As is the norm at all globally televised events such as these, the performing arts were well represented at the coronation of King Charles III. Notable among the Hollywood celebrities who were present at the majestic Westminster Abbey, a couple of hours before the coronation, as listed by 'Variety', included Judi Dench, Emma Thompson, Stephen Fry, Lionel Richie and Katy Perry.
Although Charles ascended to the throne the minute Queen Elizabeth II died last year, the coronation was a ceremony to mark the formal investiture of his regal powers.
The 2,200-strong congregation who gathered to watch the St Edward's Crown being placed atop King Charles' head includes members of the royal family, including Prince Harry consigned to the third row, politicians, aristocrats, international dignitaries and celebrities.
There were a number of familiar faces in the audience hailing from the worlds of media and entertainment, says 'Variety'. Among them were 'I'm a Celebrity...Get Me Out of Here!' hosts Anthony McPartlin and Declan Donnelly, better known by their stage moniker 'Ant and Dec', adventurer Bear Grylls, 'Absolutely Fabulous' star Joanna Lumley, 'Mr Bean' actor Rowan Atkinson, singer Lionel Richie (who is also set to perform at the coronation concert on Sunday evening), Stereophonics frontman Kelly Jones, British 'Vogue' editor Edward Enninful, designer Stella McCartney, 'The Repair Shop' star Jay Blades and the magician Dynamo, notes 'Variety'.
Some of the celebrities were invited thanks to their links with King Charles' philanthropic organisation, The Prince's Trust -- Ant and Dec, Lionel Richie and Edward Enninful are all ambassadors for the charity -- while others were beneficiaries.
Dynamo began his career thanks to a business loan from The Prince's Trust, which bought him the camera and laptop he used to grow his global audience, while the Stereophonics received a grant from the charity at the beginning of their careers that enabled them to buy speakers for their live shows, notes 'Variety'.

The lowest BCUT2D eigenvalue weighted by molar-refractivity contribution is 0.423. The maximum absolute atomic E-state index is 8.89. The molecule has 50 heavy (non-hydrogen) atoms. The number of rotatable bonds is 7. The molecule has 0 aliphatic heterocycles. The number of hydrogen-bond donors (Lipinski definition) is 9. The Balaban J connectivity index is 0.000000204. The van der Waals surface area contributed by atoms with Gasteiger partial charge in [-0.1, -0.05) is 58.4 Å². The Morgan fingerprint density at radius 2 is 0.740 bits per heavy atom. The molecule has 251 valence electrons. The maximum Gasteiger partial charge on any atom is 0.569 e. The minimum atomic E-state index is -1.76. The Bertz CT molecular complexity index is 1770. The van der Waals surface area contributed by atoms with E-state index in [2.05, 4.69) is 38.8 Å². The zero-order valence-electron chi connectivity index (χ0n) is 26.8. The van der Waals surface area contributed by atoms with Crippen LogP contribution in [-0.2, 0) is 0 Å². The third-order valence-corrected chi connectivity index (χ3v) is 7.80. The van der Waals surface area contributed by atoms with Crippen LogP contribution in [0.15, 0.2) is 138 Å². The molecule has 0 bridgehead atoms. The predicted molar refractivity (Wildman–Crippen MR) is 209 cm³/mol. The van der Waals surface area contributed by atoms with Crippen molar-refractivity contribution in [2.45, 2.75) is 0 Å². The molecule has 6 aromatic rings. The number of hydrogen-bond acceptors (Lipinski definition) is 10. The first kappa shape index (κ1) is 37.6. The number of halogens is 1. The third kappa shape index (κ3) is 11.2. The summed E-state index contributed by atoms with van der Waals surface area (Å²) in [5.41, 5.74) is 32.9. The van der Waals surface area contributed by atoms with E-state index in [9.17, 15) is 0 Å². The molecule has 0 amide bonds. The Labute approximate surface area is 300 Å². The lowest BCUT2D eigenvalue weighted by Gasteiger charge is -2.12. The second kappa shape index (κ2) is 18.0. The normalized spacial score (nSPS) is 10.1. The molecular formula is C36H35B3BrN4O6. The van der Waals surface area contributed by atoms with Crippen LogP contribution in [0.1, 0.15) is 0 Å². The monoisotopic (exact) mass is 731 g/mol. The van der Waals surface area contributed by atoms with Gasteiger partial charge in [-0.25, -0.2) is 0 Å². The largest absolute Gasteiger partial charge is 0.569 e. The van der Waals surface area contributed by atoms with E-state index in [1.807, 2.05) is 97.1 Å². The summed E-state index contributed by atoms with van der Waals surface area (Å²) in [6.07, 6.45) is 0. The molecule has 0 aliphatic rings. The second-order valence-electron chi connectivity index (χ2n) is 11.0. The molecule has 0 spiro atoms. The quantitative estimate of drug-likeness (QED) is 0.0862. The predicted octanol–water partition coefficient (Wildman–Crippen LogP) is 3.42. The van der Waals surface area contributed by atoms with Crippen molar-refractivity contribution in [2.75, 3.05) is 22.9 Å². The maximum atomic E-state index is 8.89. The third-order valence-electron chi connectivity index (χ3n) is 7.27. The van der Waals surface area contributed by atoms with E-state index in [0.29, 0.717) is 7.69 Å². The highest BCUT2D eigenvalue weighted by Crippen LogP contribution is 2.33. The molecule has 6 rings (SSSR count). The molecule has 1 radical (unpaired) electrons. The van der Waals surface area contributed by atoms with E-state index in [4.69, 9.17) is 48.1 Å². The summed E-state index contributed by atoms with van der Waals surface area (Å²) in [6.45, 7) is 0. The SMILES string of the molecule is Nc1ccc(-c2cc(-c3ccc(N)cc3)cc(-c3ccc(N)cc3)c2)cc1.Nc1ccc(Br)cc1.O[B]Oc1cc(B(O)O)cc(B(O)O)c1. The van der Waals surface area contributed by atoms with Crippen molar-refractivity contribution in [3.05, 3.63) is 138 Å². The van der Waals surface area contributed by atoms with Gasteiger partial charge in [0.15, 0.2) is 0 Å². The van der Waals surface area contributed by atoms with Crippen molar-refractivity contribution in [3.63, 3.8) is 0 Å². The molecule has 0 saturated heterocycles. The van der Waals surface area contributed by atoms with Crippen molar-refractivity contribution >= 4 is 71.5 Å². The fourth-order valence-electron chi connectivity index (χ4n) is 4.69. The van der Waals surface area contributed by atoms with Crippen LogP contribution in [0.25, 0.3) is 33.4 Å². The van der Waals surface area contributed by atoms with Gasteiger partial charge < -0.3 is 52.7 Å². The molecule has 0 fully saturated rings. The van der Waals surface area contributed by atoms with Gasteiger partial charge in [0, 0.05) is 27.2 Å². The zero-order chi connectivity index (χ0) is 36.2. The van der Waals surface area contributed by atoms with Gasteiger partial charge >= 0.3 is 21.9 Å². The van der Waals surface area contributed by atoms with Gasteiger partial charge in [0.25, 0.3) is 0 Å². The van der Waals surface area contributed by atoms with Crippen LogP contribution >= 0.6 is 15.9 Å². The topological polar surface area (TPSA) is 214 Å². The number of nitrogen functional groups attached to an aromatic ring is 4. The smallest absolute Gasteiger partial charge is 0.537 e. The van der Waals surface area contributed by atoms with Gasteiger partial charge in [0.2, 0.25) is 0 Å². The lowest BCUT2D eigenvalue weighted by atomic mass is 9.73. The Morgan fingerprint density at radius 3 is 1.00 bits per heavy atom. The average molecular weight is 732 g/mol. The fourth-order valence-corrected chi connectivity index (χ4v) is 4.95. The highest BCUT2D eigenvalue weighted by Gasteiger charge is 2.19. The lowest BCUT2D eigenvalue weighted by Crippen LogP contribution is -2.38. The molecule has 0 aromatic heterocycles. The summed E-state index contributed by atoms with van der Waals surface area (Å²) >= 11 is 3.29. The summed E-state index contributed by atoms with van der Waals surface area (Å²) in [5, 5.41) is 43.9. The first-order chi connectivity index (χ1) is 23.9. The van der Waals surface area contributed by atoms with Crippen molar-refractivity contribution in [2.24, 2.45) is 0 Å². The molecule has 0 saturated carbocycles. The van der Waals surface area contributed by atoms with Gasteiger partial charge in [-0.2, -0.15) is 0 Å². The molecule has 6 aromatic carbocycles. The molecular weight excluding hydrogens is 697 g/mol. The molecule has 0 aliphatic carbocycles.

Australian singer-songwriter-actor Nick Cave, who was one of the invitees, felt compelled to explain his presence at the event last week in a blogpost titled "Why the f**k are you going to the King's coronation?"
Cave, as quoted by 'Variety', wrote on his blog: "I am not a monarchist, nor am I a royalist, nor am I an ardent republican for that matter. What I am also not is so spectacularly incurious about the world and the way it works, so ideologically captured, so damn grouchy, as to refuse an invitation to what will more than likely be the most important historical event in the U.K. of our age. Not just the most important, but the strangest, the weirdest."
Cave continued: "I hold an inexplicable emotional attachment to the Royals -- the strangeness of them, the deeply eccentric nature of the whole affair that so perfectly reflects the unique weirdness of Britain itself."
He added that he found himself welling up during the funeral of King Charles's mother, Queen Elizabeth II, last September. "I'm just drawn to that kind of thing -- the bizarre, the uncanny, the stupefyingly spectacular, the awe-inspiring."